Practice time over for Illinois

Ncaa Regional


March 25, 2005|By DAVID STEELE

ROSEMONT, Ill. - Illinois has been practically perfect in three NCAA tournament games, including last night's Chicago Regional semifinal. The Illini have controlled the tempo, locked down defensively when they've had to, given all three of their outstanding guards chances to shine individually and collectively, and have done nothing to arouse doubt about their status as favorite to win the national championship.

Yet the next time in this tournament that the Illini are tested by a team remotely considered a challenge to their supremacy will be the first.

The time, however, has come. Tomorrow, they will get Arizona as their final obstacle to the Final Four. Arizona was tested more in one game - last night's doubleheader semifinal nightcap at Allstate Arena - than Illinois has in its entire tournament run, maybe more than it has been since the regular-season finale against Ohio State that cost it a perfect season.

From the moment the second-round results finally shook out last weekend, it was obvious that the Arizona-Oklahoma State semifinal was sure to be the marquee game of the night.

The drama surrounding the Illinois-Wisconsin-Milwaukee matchup was about 10 percent due to the actual teams and 90 percent due to the scorned-coach subplot. In hindsight, it made for good reading to rehash the Bruce Pearl recruiting-scandal story 16 years later, but even a scrappy effort by his team never really erased any feeling that Illinois was just marking time until the Saturday regional final.

The real competition came later, and it lived up to the hype, every second of the way, down to the last one (or, technically, the last 1.3). This one was up in the air right up until John Lucas' final three-point try was in the air.

It was a crusher for Oklahoma State to lose, especially after the player it had been hoping would get untracked, Joey Graham, finally did get untracked. Graham nearly was the hero, knocking down the shot in the lane with 13 seconds to go that gave the second-seeded Cowboys their last lead at 78-77.

Salim Stoudamire, however, turned out to be a bigger hero, shaking his way into, through and finally over the Oklahoma State defense for the eventual game-winning jumper with 2.8 seconds left.

An utterly typical finish for a team led by a player who's considered by everybody outside of Durham, N.C., to be the best shooter in the country. In fact, Arizona as a team shot the lights out, an unreal 66 percent.

That sent Arizona, the third seed, into the final, and it sent Illinois a team that wasn't the best seed left in its bracket.

More important, it sent Illinois a team that not only has perimeter players that occupy the same rarified air as its own brilliant backcourt trio, but also one inside player in Channing Frye that's not only better than anyone Illinois can trot out, but maybe as good as all of Illinois' combined.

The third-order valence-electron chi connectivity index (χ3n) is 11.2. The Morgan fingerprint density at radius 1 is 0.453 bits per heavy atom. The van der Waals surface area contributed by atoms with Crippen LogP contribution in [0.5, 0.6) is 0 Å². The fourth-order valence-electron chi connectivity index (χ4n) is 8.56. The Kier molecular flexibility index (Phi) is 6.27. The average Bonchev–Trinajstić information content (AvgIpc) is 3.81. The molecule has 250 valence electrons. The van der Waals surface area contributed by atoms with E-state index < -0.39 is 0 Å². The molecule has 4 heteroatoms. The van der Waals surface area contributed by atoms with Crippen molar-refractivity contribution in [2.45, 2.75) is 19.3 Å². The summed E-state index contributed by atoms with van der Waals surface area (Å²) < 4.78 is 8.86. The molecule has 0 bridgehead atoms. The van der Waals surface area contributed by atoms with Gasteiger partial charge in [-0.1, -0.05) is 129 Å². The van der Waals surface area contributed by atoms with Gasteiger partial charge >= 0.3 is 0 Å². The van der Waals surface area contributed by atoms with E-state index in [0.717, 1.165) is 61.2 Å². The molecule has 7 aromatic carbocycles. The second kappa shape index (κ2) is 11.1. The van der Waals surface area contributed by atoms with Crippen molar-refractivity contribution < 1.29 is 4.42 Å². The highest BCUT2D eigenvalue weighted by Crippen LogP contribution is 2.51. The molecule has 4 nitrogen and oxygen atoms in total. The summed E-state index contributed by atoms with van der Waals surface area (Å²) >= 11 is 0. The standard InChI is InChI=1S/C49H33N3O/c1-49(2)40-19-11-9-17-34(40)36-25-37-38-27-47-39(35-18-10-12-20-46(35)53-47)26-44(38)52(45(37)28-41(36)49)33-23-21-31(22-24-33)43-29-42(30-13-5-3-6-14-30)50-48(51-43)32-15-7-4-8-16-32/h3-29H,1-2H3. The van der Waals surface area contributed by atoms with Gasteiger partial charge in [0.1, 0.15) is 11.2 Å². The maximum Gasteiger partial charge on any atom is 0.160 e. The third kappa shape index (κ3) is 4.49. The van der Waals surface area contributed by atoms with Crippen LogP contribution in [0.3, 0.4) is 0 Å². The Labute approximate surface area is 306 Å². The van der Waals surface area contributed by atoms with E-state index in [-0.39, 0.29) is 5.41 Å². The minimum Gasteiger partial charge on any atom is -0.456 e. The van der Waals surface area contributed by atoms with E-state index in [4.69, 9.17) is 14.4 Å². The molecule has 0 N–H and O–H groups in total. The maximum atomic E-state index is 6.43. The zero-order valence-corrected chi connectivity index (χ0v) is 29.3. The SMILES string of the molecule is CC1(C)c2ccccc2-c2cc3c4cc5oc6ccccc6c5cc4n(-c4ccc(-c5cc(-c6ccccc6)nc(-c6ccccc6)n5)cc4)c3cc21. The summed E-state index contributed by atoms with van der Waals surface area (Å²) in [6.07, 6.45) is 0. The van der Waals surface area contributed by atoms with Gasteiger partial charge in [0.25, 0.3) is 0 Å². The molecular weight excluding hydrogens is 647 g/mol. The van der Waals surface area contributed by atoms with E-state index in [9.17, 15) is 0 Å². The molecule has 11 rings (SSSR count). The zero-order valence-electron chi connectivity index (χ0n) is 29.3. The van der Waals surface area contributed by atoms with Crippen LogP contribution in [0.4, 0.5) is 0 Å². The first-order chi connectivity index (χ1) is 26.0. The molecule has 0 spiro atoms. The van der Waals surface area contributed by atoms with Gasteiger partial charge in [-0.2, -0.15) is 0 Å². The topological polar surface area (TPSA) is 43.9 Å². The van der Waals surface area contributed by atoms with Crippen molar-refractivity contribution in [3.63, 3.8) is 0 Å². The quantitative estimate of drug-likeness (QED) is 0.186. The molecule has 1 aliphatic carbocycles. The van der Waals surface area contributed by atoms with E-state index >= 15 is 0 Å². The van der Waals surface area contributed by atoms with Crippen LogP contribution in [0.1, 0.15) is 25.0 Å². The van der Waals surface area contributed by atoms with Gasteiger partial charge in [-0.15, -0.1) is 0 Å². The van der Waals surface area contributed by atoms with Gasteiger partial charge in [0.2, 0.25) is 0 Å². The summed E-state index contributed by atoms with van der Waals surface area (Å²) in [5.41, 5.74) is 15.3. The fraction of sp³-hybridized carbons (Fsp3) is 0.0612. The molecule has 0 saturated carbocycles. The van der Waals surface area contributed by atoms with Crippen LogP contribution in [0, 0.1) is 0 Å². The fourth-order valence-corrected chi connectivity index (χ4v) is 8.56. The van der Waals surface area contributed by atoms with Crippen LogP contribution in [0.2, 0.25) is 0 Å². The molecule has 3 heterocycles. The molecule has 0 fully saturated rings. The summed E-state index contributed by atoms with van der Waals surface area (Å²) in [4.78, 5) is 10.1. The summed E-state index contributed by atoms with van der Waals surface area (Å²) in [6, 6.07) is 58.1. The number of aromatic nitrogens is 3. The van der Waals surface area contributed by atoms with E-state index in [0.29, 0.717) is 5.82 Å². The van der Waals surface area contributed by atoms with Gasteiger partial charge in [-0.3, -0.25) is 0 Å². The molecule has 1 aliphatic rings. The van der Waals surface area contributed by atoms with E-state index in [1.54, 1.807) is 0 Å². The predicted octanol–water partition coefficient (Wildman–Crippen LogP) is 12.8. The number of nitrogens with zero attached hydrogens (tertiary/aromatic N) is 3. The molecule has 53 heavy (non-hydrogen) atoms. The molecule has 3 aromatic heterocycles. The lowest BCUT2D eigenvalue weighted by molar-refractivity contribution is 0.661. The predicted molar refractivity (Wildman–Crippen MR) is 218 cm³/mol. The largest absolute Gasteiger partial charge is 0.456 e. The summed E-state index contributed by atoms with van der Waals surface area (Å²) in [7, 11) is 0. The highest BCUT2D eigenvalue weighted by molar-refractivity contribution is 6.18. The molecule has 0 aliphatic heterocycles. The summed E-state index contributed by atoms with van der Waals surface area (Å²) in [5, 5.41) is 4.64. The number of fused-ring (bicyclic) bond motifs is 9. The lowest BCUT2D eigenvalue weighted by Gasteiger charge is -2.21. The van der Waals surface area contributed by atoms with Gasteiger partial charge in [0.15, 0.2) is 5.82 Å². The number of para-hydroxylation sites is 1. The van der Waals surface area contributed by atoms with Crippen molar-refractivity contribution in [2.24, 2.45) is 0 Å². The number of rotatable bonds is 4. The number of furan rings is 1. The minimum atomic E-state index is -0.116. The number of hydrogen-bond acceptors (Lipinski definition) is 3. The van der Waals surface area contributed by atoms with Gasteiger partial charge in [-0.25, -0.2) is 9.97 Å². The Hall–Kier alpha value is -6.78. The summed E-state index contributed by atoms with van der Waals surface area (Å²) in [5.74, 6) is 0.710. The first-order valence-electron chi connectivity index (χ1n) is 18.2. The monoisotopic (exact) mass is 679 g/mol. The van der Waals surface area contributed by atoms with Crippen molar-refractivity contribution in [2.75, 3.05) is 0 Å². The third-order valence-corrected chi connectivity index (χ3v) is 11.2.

Illinois didn't need any help from inside last night against Wisconsin-Milwaukee; it didn't even need help from its bench, which went scoreless. It got everything it needed from Deron Williams, Dee Brown and Luther Head, who combined for 53 of the Illini's 77 points in the semifinal.

Yet, certainly for the first time this season, that likely won't be enough for Illinois. Arizona faced down a team with as strong a perimeter game as any in the nation - Joey Graham, Lucas and JamesOn Curry, for starters (literally) and ended up outgunning it. As the lead changed hands all night long, Arizona matched everything Oklahoma State threw at it, and at the end had just a little bit more.

A swarm of backcourt demons is going to be enough of a challenge to the three-headed monster Illinois tortures teams with every game. Locking down Stoudamire cranks that challenge up another level. With all due respect to what Wisconsin-Milwaukee was able to give Illinois last night (and Alabama and Boston College before that), Stoudamire is no Ed McCants.

Williams was good enough in the opener to draw comparisons to Jason Kidd from Pearl, the Wisconsin-Milwaukee coach. Williams was better than anyone else on the court, and the only competition he really had was from his teammates. That won't be the case this time. Whoever draws Stoudamire as a matchup is in for the game of his life.

Arizona is going for its fourth Final Four under Lute Olson, Illinois its first under any coach since Lou Henson brought the Illini there in 1989.

That won't mean as much as the fact that Illinois will see a tougher opponent tomorrow than it's seen this entire glorious season. It's the privilege No. 1 seeds get to enjoy. Whether they enjoy it for one more weekend remains to be seen.


Chicago Regional

Illinois 77, Wis.-Milwaukee 63

Arizona 79, Oklahoma State 78

Albuquerque Regional

Louisville 93, Washington 79

West Virginia 65, Texas Tech 60


Syracuse Regional

N.C. State vs. Wisconsin, 7:27 p.m.

North Carolina vs. Villanova, 9:57 p.m., chs. 13, 9

Austin Regional

Mich. State vs. Duke, 7:10 p.m., chs. 13, 9

Kentucky vs. Utah, 9:40 p.m.

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